Leigh, it seems like creativity has entered every aspect of your life, from your art, your writing and now your creative entrepreneurship. What was it that started you down this path? A grade school teacher? Your parents’ influence?
I had an experience when I was 5 years old where a poem came to me fully formed, and I transcribed it — in a sky blue crayon — onto a little scrap of paper. It was such a powerful and wondrous experience for me since it felt like channeling. I can remember thinking, “I didn’t write this.” I knew that it was good and somehow more sophisticated than my own writing ability, and I couldn’t quite wrap my brain around that. I think that moment was a catalyst for a lifelong pursuit of creativity.
You’ve been a teacher, a screenwriter, a producer and director, an artist, a gallery owner and much more. Did you ever imagine you’d wear so many hats? Did one thing lead to another or are you always attracted to a new challenge?
I’m definitely a curiosity addict. I love trying new things. Part of wearing so many hats comes from that place, which I think is quite positive. But, the other side of it, which I grapple with all the time, is overcoming a fear of commitment. It’s always been hard for me to decide to do something with 100% of my time, energy and attention. That’s how the drive for curiosity can be a negative. It can pull me off my path. That said, it’s not like I’ve worn all of these hats for a couple weeks then moved on. I mean, I’ve been involved with screenwriting and filmmaking for 15 years. I worked in galleries for years and owned my own gallery for two years. So while there hasn’t been incredible longevity in each pursuit, I do feel I have a very well-rounded view of various types of creative paths and mediums. That’s been a real benefit to me as someone who supports and encourages other artists. I feel I have a good handle on the challenges that are specific to each path in addition to those creative challenges that are universal.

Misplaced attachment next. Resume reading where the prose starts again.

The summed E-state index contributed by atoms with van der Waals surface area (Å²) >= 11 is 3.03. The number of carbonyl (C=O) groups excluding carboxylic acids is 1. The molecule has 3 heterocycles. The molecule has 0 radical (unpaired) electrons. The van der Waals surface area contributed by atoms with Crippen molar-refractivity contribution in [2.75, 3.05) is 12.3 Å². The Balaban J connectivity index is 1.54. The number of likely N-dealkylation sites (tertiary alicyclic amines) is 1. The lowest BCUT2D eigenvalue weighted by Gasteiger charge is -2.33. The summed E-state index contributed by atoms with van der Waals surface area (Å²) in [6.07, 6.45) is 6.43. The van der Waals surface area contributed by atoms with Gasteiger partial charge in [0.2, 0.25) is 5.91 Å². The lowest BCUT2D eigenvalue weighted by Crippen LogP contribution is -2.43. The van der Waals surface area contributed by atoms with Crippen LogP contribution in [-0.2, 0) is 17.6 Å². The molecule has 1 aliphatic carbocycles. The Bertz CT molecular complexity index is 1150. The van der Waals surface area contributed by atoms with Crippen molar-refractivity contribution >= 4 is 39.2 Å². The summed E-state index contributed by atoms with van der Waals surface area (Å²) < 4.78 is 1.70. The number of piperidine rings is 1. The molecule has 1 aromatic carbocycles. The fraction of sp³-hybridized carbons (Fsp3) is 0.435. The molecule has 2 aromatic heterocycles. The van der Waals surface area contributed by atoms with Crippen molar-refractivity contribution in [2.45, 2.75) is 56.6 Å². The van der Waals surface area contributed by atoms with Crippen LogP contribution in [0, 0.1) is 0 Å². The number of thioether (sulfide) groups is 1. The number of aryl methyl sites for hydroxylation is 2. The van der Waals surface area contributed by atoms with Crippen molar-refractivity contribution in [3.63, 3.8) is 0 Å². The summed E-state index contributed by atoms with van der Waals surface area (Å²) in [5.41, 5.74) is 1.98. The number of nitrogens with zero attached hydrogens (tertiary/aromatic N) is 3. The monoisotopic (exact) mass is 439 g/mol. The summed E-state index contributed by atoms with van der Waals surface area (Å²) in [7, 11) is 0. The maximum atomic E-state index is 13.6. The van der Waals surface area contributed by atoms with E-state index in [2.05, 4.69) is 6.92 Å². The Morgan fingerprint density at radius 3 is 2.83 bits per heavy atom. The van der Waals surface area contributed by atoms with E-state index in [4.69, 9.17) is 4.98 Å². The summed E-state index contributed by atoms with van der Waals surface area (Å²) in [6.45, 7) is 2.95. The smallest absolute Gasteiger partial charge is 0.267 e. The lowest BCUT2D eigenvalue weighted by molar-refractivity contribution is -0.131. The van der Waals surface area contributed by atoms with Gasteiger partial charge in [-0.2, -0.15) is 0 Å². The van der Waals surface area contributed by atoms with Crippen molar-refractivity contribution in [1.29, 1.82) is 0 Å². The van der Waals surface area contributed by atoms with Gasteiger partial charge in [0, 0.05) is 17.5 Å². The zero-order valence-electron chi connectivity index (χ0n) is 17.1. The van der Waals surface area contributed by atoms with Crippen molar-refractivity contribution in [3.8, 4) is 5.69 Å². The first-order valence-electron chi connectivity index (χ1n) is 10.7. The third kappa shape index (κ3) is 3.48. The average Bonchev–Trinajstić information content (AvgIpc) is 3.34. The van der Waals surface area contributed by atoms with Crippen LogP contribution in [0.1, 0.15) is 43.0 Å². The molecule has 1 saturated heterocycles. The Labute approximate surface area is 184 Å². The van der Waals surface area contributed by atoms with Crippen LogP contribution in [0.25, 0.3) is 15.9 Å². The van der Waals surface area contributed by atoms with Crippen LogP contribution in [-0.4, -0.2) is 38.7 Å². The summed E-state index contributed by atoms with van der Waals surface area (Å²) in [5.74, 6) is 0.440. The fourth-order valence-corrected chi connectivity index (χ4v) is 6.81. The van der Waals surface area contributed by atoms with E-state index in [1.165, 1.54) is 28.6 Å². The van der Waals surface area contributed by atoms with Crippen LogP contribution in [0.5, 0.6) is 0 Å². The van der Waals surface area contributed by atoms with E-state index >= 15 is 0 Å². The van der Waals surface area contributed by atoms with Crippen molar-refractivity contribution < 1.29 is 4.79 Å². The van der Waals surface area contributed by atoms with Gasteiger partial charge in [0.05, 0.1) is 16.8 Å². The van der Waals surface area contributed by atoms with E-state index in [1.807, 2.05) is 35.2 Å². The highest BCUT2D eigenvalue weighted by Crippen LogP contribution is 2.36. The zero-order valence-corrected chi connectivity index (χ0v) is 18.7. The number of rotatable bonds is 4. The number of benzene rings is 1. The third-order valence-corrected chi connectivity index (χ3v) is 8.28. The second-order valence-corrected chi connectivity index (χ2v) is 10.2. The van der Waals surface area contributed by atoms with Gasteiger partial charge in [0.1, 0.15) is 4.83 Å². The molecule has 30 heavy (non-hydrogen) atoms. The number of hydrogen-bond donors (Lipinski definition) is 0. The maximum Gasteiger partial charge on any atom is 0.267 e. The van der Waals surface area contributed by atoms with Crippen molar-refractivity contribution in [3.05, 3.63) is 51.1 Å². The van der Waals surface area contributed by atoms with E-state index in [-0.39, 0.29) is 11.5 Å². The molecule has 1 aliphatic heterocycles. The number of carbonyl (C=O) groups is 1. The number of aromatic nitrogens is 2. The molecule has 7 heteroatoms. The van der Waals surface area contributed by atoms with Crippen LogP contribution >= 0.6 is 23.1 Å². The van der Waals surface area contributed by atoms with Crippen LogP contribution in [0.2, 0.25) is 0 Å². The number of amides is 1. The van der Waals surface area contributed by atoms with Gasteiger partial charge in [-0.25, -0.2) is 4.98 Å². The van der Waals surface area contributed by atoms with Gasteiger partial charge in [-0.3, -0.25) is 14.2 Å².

What is your typical day like? Do you have one part of the day where you find you’re at your creative peak?
Unfortunately there’s no such thing as typical! On a scale from “willy nilly” to “total discipline” I’m way over on the willy nilly side. However, in the past year or two I’ve gotten much better about having some routines in place. As strange as it sounds, having a dog really helps that. These days, I wake between 6 and 6:30. I do about 40 minutes of gentle yoga and breathing exercises. Then, I sit at my altar and express my gratitude for everything in my life. Then I shuffle a deck of oracle cards and ask, “What should I keep in mind today?” I use the card that I pull as an anchor I can go back to during the day. I have some other practices that act as anchors too. Things like a mission statement and other inspired texts that help me focus. Next, I feed the dog and walk her for about an hour. I live on a wooded peninsula by the beach so I get a lot of inspiration by being outside. It’s essential for me to have time in nature every day. I always bring my camera with me, and I take a daily “Good morning from Rhode Island” photo that I upload to Facebook. When I get home I eat breakfast. By then it’s about 9. After that, all hell breaks loose! I spend too much time online, too much time wandering around the house, too much time staring into the refrigerator. These are the perils of working from home, and the reason why it’s important to have anchors to go back to. Somehow by 6 p.m. I’ve managed to send emails, plan new programs, facilitate online courses, make paintings and keep moving forward. The evenings are spent cooking dinner, hanging out with my boyfriend, and watching some well-written scripted TV.